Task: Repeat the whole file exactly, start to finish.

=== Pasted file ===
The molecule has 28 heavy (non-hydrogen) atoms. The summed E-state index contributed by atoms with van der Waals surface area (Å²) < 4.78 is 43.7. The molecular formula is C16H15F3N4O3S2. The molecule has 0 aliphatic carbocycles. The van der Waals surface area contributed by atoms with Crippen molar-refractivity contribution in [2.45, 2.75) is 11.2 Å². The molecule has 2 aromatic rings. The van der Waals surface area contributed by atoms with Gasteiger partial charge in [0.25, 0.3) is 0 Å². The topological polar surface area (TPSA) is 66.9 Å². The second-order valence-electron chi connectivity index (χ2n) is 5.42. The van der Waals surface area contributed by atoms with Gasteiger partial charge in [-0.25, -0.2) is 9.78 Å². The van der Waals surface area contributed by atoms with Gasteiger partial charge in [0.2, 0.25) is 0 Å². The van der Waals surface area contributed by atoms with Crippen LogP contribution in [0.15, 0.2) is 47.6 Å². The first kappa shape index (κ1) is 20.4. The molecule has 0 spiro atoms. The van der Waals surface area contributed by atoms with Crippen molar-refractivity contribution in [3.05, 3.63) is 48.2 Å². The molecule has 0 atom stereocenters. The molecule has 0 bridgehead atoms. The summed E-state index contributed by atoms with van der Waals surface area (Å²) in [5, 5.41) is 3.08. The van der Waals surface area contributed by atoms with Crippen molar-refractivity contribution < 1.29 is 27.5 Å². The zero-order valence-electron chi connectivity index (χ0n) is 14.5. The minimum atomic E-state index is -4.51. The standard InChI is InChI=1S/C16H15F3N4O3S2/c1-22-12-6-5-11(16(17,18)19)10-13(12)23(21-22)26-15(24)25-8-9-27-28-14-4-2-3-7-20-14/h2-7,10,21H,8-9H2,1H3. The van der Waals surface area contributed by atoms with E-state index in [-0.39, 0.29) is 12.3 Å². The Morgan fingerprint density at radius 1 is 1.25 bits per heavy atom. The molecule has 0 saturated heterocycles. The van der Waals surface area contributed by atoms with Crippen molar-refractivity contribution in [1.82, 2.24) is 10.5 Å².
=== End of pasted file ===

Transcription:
The molecule has 28 heavy (non-hydrogen) atoms. The summed E-state index contributed by atoms with van der Waals surface area (Å²) < 4.78 is 43.7. The molecular formula is C16H15F3N4O3S2. The molecule has 0 aliphatic carbocycles. The van der Waals surface area contributed by atoms with Crippen molar-refractivity contribution in [2.45, 2.75) is 11.2 Å². The molecule has 2 aromatic rings. The van der Waals surface area contributed by atoms with Gasteiger partial charge in [0.25, 0.3) is 0 Å². The topological polar surface area (TPSA) is 66.9 Å². The second-order valence-electron chi connectivity index (χ2n) is 5.42. The van der Waals surface area contributed by atoms with Gasteiger partial charge in [-0.25, -0.2) is 9.78 Å². The van der Waals surface area contributed by atoms with Gasteiger partial charge in [0.2, 0.25) is 0 Å². The van der Waals surface area contributed by atoms with Crippen LogP contribution in [0.15, 0.2) is 47.6 Å². The first kappa shape index (κ1) is 20.4. The molecule has 0 spiro atoms. The van der Waals surface area contributed by atoms with Crippen molar-refractivity contribution in [3.05, 3.63) is 48.2 Å². The molecule has 0 atom stereocenters. The molecule has 0 bridgehead atoms. The summed E-state index contributed by atoms with van der Waals surface area (Å²) in [5, 5.41) is 3.08. The van der Waals surface area contributed by atoms with Crippen molar-refractivity contribution < 1.29 is 27.5 Å². The zero-order valence-electron chi connectivity index (χ0n) is 14.5. The minimum atomic E-state index is -4.51. The standard InChI is InChI=1S/C16H15F3N4O3S2/c1-22-12-6-5-11(16(17,18)19)10-13(12)23(21-22)26-15(24)25-8-9-27-28-14-4-2-3-7-20-14/h2-7,10,21H,8-9H2,1H3. The van der Waals surface area contributed by atoms with E-state index in [-0.39, 0.29) is 12.3 Å². The Morgan fingerprint density at radius 1 is 1.25 bits per heavy atom. The molecule has 0 saturated heterocycles. The van der Waals surface area contributed by atoms with Crippen molar-refractivity contribution in [1.82, 2.24) is 10.5 Å².